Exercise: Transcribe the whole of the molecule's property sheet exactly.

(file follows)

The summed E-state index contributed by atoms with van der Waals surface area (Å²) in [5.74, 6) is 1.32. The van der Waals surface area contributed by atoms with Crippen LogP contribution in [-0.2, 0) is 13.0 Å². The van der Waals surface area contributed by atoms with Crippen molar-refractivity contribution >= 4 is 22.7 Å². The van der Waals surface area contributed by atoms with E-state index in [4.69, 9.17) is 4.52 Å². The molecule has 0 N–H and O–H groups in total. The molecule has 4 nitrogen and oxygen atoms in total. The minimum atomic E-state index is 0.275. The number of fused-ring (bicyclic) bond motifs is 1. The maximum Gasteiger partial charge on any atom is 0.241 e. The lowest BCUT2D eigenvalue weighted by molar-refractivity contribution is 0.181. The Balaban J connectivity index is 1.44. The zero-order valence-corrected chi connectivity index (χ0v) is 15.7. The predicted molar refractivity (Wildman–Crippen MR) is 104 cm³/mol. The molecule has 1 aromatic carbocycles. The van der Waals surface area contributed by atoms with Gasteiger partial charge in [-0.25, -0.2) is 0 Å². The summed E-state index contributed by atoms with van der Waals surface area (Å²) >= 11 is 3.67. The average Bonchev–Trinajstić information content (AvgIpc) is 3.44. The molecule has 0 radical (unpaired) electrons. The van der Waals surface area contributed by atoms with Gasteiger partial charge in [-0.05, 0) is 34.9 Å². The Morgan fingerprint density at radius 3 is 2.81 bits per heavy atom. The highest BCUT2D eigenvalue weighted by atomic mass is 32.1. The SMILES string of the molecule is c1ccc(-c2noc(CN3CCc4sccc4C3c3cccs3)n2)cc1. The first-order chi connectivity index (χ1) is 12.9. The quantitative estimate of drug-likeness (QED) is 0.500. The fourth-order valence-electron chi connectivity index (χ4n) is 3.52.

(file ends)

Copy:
The summed E-state index contributed by atoms with van der Waals surface area (Å²) in [5.74, 6) is 1.32. The van der Waals surface area contributed by atoms with Crippen LogP contribution in [-0.2, 0) is 13.0 Å². The van der Waals surface area contributed by atoms with Crippen molar-refractivity contribution >= 4 is 22.7 Å². The van der Waals surface area contributed by atoms with E-state index in [4.69, 9.17) is 4.52 Å². The molecule has 0 N–H and O–H groups in total. The molecule has 4 nitrogen and oxygen atoms in total. The minimum atomic E-state index is 0.275. The number of fused-ring (bicyclic) bond motifs is 1. The maximum Gasteiger partial charge on any atom is 0.241 e. The lowest BCUT2D eigenvalue weighted by molar-refractivity contribution is 0.181. The Balaban J connectivity index is 1.44. The zero-order valence-corrected chi connectivity index (χ0v) is 15.7. The predicted molar refractivity (Wildman–Crippen MR) is 104 cm³/mol. The molecule has 1 aromatic carbocycles. The van der Waals surface area contributed by atoms with Gasteiger partial charge in [-0.25, -0.2) is 0 Å². The summed E-state index contributed by atoms with van der Waals surface area (Å²) >= 11 is 3.67. The average Bonchev–Trinajstić information content (AvgIpc) is 3.44. The molecule has 0 radical (unpaired) electrons. The van der Waals surface area contributed by atoms with Gasteiger partial charge in [-0.05, 0) is 34.9 Å². The Morgan fingerprint density at radius 3 is 2.81 bits per heavy atom. The highest BCUT2D eigenvalue weighted by atomic mass is 32.1. The SMILES string of the molecule is c1ccc(-c2noc(CN3CCc4sccc4C3c3cccs3)n2)cc1. The first-order chi connectivity index (χ1) is 12.9. The quantitative estimate of drug-likeness (QED) is 0.500. The fourth-order valence-electron chi connectivity index (χ4n) is 3.52.